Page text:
Directive 2011/62/EU of 8 June 2011 requires Member States to allow distance selling of medicine to the general public on the internet. This Directive was transposed into French law by Ordinance 2012-1427 of 19 December 2012 (the "Ordinance"), thereby opening the way to online sales of medicine in France, but limited to those medicines which do not require a prescription.
Since then, however, the creation of online pharmacies by pharmacists in France has been particularly slow: as of 1 January 2015, as few as 301 websites had seen the light out of 22,401 operating French pharmacies, i.e. a rate of 1.34%, which is ten times lower than Germany.
The French Competition Authority ("FCA") has been critical of certain restrictions contained in the Ordinance, which it deemed unjustified, such as the obligation for those pharmacies wishing to sell products online to prepare and store orders in their premises or in their "immediate vicinity".
Accordingly, the French government has issued two draft orders designed to introduce new provisions.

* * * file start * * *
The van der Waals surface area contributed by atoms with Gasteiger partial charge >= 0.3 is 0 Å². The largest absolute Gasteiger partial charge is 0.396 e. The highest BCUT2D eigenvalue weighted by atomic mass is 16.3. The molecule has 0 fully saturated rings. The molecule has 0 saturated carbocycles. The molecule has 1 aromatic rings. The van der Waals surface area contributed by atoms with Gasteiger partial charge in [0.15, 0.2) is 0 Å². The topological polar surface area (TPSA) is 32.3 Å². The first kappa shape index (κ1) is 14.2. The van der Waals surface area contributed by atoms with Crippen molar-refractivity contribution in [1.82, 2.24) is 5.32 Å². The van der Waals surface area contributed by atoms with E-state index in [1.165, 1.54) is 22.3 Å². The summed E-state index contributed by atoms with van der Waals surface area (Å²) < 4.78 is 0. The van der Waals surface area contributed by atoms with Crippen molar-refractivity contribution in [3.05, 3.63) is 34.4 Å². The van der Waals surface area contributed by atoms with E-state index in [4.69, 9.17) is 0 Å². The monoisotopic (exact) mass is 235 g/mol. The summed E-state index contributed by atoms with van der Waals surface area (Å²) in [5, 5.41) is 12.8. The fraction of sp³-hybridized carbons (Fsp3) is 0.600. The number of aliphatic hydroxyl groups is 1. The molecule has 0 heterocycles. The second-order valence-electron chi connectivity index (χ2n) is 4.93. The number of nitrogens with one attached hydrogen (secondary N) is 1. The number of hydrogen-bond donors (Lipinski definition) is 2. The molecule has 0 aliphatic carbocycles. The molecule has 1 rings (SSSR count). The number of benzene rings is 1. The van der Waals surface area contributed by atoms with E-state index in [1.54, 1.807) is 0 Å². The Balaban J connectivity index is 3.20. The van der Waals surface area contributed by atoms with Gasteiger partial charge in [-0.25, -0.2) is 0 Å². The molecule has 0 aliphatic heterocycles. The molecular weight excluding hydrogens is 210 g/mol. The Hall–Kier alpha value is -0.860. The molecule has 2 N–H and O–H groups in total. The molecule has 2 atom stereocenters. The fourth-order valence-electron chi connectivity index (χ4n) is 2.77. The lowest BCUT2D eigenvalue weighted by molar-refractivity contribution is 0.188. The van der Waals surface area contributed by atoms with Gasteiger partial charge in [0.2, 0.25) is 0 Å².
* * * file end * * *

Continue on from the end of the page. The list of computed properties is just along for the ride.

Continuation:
The FCA, which was consulted by the government, nevertheless on 26 April 2016 issued a negative opinion, mainly because the new provisions:
- lay out the obligation for online pharmacists to request a large volume of information from patients (such as medical analyses);
- encourage online pharmacists to draft analytical written reports for the sale of certain products; and
- impose new formalities to be carried out, such as the implementation of costly periodic quality assessment reports.
The FCA considered these measures to be excessive considering that medicines sold online do not require a prescription and there are no equivalent measures inplace for "bricks and mortar" pharmacies.
Therefore, the FCA has clearly reiterated its support of online sales of medicine, which offer greater flexibility to consumers (such as extended working hours, lower travel costs, a better opportunity to compare prices). The FCA's negative opinion also comes as a reminder that, whilst it is important to counter the potential risks of online sales, any major restrictions to competition must be proportionate and commensurate with the imperative of public health protection.